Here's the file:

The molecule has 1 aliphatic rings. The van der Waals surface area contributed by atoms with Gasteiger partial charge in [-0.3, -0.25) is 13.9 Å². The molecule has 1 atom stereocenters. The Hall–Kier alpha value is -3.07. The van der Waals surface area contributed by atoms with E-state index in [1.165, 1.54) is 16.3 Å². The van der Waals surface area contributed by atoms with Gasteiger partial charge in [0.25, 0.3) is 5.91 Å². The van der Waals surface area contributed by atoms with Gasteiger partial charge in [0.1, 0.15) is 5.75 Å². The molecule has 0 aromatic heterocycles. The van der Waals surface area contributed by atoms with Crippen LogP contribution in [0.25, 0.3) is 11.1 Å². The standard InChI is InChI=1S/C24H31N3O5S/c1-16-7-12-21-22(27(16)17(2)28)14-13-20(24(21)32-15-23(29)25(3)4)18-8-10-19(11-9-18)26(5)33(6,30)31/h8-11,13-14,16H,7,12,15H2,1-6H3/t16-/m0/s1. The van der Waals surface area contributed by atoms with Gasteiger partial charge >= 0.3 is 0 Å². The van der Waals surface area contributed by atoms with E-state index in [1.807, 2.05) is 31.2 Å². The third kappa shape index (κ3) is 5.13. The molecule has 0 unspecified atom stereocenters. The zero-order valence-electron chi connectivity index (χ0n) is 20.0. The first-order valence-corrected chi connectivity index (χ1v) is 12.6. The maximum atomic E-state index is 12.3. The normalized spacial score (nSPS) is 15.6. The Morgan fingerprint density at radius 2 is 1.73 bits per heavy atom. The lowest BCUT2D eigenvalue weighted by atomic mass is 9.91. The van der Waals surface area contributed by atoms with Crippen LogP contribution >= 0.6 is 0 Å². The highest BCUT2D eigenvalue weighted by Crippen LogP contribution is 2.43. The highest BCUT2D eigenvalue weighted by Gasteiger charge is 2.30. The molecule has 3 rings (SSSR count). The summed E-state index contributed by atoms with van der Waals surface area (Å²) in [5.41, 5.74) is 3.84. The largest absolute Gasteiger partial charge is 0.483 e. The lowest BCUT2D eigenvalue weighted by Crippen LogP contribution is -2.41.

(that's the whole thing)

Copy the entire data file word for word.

The molecule has 1 aliphatic rings. The van der Waals surface area contributed by atoms with Gasteiger partial charge in [-0.3, -0.25) is 13.9 Å². The molecule has 1 atom stereocenters. The Hall–Kier alpha value is -3.07. The van der Waals surface area contributed by atoms with E-state index in [1.165, 1.54) is 16.3 Å². The van der Waals surface area contributed by atoms with Gasteiger partial charge in [0.25, 0.3) is 5.91 Å². The van der Waals surface area contributed by atoms with Gasteiger partial charge in [0.1, 0.15) is 5.75 Å². The molecule has 0 aromatic heterocycles. The van der Waals surface area contributed by atoms with Crippen LogP contribution in [0.25, 0.3) is 11.1 Å². The standard InChI is InChI=1S/C24H31N3O5S/c1-16-7-12-21-22(27(16)17(2)28)14-13-20(24(21)32-15-23(29)25(3)4)18-8-10-19(11-9-18)26(5)33(6,30)31/h8-11,13-14,16H,7,12,15H2,1-6H3/t16-/m0/s1. The van der Waals surface area contributed by atoms with Gasteiger partial charge >= 0.3 is 0 Å². The van der Waals surface area contributed by atoms with E-state index in [1.807, 2.05) is 31.2 Å². The third kappa shape index (κ3) is 5.13. The molecule has 0 unspecified atom stereocenters. The zero-order valence-electron chi connectivity index (χ0n) is 20.0. The first-order valence-corrected chi connectivity index (χ1v) is 12.6. The maximum atomic E-state index is 12.3. The normalized spacial score (nSPS) is 15.6. The Morgan fingerprint density at radius 2 is 1.73 bits per heavy atom. The lowest BCUT2D eigenvalue weighted by atomic mass is 9.91. The van der Waals surface area contributed by atoms with Crippen LogP contribution >= 0.6 is 0 Å². The highest BCUT2D eigenvalue weighted by Crippen LogP contribution is 2.43. The highest BCUT2D eigenvalue weighted by Gasteiger charge is 2.30. The molecule has 3 rings (SSSR count). The summed E-state index contributed by atoms with van der Waals surface area (Å²) in [5.41, 5.74) is 3.84. The largest absolute Gasteiger partial charge is 0.483 e. The lowest BCUT2D eigenvalue weighted by Crippen LogP contribution is -2.41.